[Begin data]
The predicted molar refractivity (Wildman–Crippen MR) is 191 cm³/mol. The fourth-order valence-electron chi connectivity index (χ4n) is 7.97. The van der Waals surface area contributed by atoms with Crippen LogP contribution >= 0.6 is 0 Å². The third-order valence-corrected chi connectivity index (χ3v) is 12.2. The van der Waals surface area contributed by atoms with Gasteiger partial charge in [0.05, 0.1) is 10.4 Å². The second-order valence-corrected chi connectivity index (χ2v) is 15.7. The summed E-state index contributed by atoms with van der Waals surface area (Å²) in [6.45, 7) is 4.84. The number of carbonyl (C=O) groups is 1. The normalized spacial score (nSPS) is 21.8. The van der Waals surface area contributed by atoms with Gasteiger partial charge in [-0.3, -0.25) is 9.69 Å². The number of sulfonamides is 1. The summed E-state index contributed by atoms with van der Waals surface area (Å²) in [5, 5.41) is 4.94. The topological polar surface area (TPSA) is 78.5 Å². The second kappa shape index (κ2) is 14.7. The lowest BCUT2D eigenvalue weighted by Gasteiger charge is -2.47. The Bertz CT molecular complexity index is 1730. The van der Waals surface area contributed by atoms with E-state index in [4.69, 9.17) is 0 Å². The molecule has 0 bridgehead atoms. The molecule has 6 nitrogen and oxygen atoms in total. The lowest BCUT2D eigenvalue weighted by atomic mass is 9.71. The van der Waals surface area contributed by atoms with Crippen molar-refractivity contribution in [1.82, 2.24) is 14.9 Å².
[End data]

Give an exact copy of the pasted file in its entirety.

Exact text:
The predicted molar refractivity (Wildman–Crippen MR) is 191 cm³/mol. The fourth-order valence-electron chi connectivity index (χ4n) is 7.97. The van der Waals surface area contributed by atoms with Crippen LogP contribution >= 0.6 is 0 Å². The third-order valence-corrected chi connectivity index (χ3v) is 12.2. The van der Waals surface area contributed by atoms with Gasteiger partial charge in [0.05, 0.1) is 10.4 Å². The second-order valence-corrected chi connectivity index (χ2v) is 15.7. The summed E-state index contributed by atoms with van der Waals surface area (Å²) in [6.45, 7) is 4.84. The number of carbonyl (C=O) groups is 1. The normalized spacial score (nSPS) is 21.8. The van der Waals surface area contributed by atoms with Gasteiger partial charge in [-0.3, -0.25) is 9.69 Å². The number of sulfonamides is 1. The summed E-state index contributed by atoms with van der Waals surface area (Å²) in [5, 5.41) is 4.94. The topological polar surface area (TPSA) is 78.5 Å². The second kappa shape index (κ2) is 14.7. The lowest BCUT2D eigenvalue weighted by Gasteiger charge is -2.47. The Bertz CT molecular complexity index is 1730. The van der Waals surface area contributed by atoms with E-state index in [4.69, 9.17) is 0 Å². The molecule has 0 bridgehead atoms. The molecule has 6 nitrogen and oxygen atoms in total. The lowest BCUT2D eigenvalue weighted by atomic mass is 9.71. The van der Waals surface area contributed by atoms with Crippen molar-refractivity contribution in [1.82, 2.24) is 14.9 Å².